Books About The Mickey Mouse Club
An American Original
by Bob Thomas
Hyperion, New York 1994 (orig pub Simon and Schuster 1976)
379 Pages, Photos, Sources, Index
Bob Thomas was hand-picked by then Disney studio head Ron Miller, husband of Diane Disney Miller, to write this biography. Bob had interviewed Walt Disney on several occasions, and had already written a children's book called Walt Disney: Magician of the Movies (1968). This project was initiated when the studio was at it's creative nadir. Looking back at Walt's life and triumphs was perhaps a way of linking the lackluster management of the seventies with the creative vision and risk-taking dynamism of the studio founder.
Both the original and the 1994 Hyperion publication (hurriedly re-issued to counter Marc Eliot's unauthorized Walt Disney: Hollywood's Dark Prince, published the year before) are copyright to the Walt Disney Company, not to the author. This then, is the official Disney version of Walt's life, at least as viewed from the 1970's. The author, in his forward to the Hyperion edition, candidly acknowledges his complicity in concealing the adoption of Sharon Disney (who passed away in 1993) in the original edition.
The author has written a narrative biography, in which the subject's life is presented in a smooth chronological sequence, making it a quick and enjoyable book to read. There are no alternative interpretations of events or motivations to ponder, everything is already pre-evaluated for the reader and presented as fact. Thomas does not shy away from delicate subjects, particularly those already made public by Richard Schickel in The Disney Version (1968), but he minimizes their impact by briefly mentioning them, then quickly moving on to other topics. For instance, the abusive nature of Elias Disney, Walt's father, is reduced to a single mild anecdote, while the difficulty Walt and Lillian Disney had in conceiving a child is described only in a passing reference to their taking up horseback riding.
The major cataclysmic event of Walt's professional life, the cartoonist's strike of 1941, is also quickly passed over, in six pages, with the author painting Herb Sorrell as a villain and Art Babbit (whom he does not name) as an ungrateful wretch. Thomas also implies that the Federation of Screen Cartoonists was not a company union, when it really was. The author admits that Disney received bad advice on dealing with the situation, but echos Walt's assertion that left-wing agitators and Communists were behind the strike. He does, however, treat Elias Disney's own lifelong Socialist allegiance sympathetically. The author concludes with an astounding statement, that Walt Disney felt no bitterness towards the strikers, except the unnamed Art Babbitt.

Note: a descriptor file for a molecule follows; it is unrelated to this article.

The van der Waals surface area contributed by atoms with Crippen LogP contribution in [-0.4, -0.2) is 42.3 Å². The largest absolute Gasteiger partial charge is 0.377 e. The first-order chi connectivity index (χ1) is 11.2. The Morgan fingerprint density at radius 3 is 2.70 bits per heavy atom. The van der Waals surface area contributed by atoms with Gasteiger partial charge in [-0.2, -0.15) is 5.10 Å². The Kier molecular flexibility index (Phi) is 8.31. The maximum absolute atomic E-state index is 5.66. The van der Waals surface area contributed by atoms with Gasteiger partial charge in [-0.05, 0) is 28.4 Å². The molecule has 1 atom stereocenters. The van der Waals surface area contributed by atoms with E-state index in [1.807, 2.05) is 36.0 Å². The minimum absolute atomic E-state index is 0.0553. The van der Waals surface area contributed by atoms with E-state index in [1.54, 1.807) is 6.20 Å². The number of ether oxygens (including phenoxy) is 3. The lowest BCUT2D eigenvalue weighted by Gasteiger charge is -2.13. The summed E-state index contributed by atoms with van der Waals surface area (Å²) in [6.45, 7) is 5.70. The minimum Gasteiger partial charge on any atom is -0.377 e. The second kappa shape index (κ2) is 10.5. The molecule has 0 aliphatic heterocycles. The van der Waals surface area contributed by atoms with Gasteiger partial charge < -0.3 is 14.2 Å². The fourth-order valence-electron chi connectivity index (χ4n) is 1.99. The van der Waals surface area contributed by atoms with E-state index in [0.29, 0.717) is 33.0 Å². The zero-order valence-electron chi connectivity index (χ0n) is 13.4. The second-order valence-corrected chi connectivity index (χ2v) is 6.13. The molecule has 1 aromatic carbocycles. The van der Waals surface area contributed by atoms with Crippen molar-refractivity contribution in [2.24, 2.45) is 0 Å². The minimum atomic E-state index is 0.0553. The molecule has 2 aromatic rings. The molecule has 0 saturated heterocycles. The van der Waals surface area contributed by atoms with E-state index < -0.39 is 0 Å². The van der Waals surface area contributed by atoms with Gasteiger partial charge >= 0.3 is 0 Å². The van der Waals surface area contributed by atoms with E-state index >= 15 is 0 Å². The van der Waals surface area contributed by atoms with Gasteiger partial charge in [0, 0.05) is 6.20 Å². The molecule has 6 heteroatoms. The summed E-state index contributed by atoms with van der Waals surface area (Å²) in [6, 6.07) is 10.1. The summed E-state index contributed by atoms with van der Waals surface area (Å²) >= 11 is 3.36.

The book's style is anecdotal, it's goal to paint a caricature of Walt Disney as a regular guy, a mixture of foibles and strengths, neither elitist nor complex. This portrait is meant to replace the "Uncle Walt" image of the primetime television show, already weakened by Schickel's revelations of a vindictive temper and moody gruffness that kept studio employees on edge. That it is successful is largely due to exchanges such as those related by studio nurse Hazel George, whom the author praises in his forward as a serendipitous source.
He [Walt] once remarked to Hazel, "After I die, I would hate to look down at this studio and find everything in a mess."   "What makes you think you won't be using a periscope?" she asked. "Smartass," he muttered.
With the initial planning of Disneyland, the book leaves the studio behind and never really returns, save for Mary Poppins (1964). The theme park's development, opening, and continual renewal, are the climax of the story, with the inclusion of Walt Disney's increasing number of accolades and minor projects like Cal-Arts. The author certainly knew who signed his paychecks; Disney's son-in-law Ron Miller is given as much space as Ub Iwerks, and far more than folks like Ken Anderson, Bill Walsh, Joe Fowler, or Marvin Davis. (Bonnie Lynn Fields recently summarized Ron Miller as the guy who worked his way up from the mailroom to holding the stopwatch that timed Mouseketeer lunch breaks and recreation periods.)
The Mickey Mouse Club rates three pages in this treatment, though the references are scattered over several chapters. The author does a good job on it; he doesn't try to claim undue credit for Walt Disney in the show's creation, and he reports an illuminating statement, that Walt wanted to pitch the show at the twelve year old level, rather than at the age range of three to fourteen given in publicity releases. Thomas makes only one error, that the second season was more successful than the first (the Nielson ratings actually went into a nose dive around March 1957), and he gives what would become the standard explanation for the show's demise.
"Despite its immense popularity, The Mickey Mouse Club ran into trouble. ABC claimed it couldn't find enough sponsors who wanted to appeal to the juvenile audience, and the show was cut to a half-hour, then discontinued. It had been a brave experiment, an attempt to present important programming to the young television audience; never again would it be done in commercial television. What killed the The Mickey Mouse Club? Walt Disney hinted that it was greed; he believed the network's overloading of commercials caused the viewers to lose interest."